Another Go at Democracy

It sounds a stupid question, but will it take another revolution to bring democracy to Egypt? THe Egyptian revolution was one of the most dramatic of the Arab spring, and although there was some violence it did not degenerate into the civil wars of Libya and Syria.  The problem is that many of those protesters are feeling a little short changed. Instead of the democratic, libertarian leading their country out of economic disaster and the rule of a dictator they have Mohammad Mursi.

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The problem, and as far as Egypt’s future goes it’s a big problem is that this president was elected.  Not only that he was elected in one of the first fair elections in the country’s history.  So what do you do, if your choice seems to have let you down?  There is an argument, and a pretty good one too that you should make changes at the ballot box.  If everyone started a revolution when they were fed up of their leaders, their would be only one result – world wide anarchy.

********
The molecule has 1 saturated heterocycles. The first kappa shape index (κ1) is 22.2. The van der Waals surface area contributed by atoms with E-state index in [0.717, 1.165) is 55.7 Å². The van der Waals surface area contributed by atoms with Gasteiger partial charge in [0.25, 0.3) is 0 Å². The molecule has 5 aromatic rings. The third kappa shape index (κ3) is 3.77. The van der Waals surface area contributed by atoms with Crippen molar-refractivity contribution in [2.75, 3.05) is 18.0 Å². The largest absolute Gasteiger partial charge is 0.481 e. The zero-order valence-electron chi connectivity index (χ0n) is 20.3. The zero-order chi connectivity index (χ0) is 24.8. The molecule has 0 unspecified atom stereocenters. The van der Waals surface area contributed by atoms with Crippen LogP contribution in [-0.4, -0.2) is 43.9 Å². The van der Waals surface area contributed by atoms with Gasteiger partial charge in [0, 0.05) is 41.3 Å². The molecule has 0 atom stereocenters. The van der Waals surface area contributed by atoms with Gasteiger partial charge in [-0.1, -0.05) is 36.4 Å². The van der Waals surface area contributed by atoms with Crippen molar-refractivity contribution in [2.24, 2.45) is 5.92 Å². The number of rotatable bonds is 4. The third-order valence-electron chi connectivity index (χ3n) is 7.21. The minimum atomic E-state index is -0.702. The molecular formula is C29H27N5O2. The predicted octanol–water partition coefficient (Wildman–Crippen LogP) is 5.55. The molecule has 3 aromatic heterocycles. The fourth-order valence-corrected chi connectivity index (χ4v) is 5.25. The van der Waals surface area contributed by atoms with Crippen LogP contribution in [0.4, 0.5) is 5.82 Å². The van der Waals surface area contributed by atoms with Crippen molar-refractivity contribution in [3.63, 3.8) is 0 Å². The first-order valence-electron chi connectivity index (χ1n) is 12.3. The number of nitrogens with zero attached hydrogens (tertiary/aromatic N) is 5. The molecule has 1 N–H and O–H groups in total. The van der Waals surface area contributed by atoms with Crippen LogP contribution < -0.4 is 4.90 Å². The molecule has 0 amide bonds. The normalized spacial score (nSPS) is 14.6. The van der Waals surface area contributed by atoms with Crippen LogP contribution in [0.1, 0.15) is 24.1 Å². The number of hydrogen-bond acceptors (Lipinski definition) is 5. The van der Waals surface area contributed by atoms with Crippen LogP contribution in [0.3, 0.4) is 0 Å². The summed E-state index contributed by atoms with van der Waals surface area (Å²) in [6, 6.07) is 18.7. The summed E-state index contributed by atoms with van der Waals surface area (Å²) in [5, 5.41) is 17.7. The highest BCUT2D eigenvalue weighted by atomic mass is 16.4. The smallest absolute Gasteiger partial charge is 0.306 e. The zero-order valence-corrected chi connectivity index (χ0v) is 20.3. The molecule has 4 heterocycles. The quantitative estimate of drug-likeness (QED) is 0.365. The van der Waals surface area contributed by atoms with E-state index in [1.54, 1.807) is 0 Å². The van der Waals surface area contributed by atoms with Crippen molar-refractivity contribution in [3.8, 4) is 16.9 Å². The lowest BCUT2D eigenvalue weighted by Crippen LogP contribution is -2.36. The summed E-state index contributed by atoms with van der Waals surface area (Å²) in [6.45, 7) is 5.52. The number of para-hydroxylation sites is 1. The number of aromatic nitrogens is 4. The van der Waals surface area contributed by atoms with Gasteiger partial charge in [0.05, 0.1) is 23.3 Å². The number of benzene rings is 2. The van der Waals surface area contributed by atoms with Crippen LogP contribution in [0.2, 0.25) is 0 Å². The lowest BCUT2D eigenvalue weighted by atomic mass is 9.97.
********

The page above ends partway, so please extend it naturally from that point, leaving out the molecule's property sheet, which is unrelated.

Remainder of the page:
Mursi was elected fair and square, sure he might be doing rather badly, might have broken a few promises and neglected the odd pledge – but he certainly isn’t the first politician to do that!  However the Egyptian fledgling democracy is not quite what the protesters expected.  Democratic leaders don’t dissolve parliaments, they don’t force through constitutions which ignore huge sectors of Egyptian society – mainly the secular.

However democratic leaders also don’t arrest the opposition and throw them in jail.  They certainly don’t convict over 30 democratic volunteers and sentence them to several years in jail for the crime of conducting voter education efforts. A democracy is not a place where anyone who wants to communicate online spends their lives looking over  their shoulders and trying to find the best VPN software to keep them safe. It’s probably the same as the UK Government rounding up people selling Socialist Worker and throwing them in jail.

The Egyptian revolution has gone badly wrong, the protesters trusted that an Islamic party – The Muslim Brotherhood would look after all the people in Egypt not just muslims.  This doesn’t seem to be the case, the fear, the corruption that the country suffered under Mubarak is still here, just a different flavour. My blogger friends in Cairo still fear the police and use proxies like this German one – http://thenewproxies.com/german-proxy/ in order to speak their mind.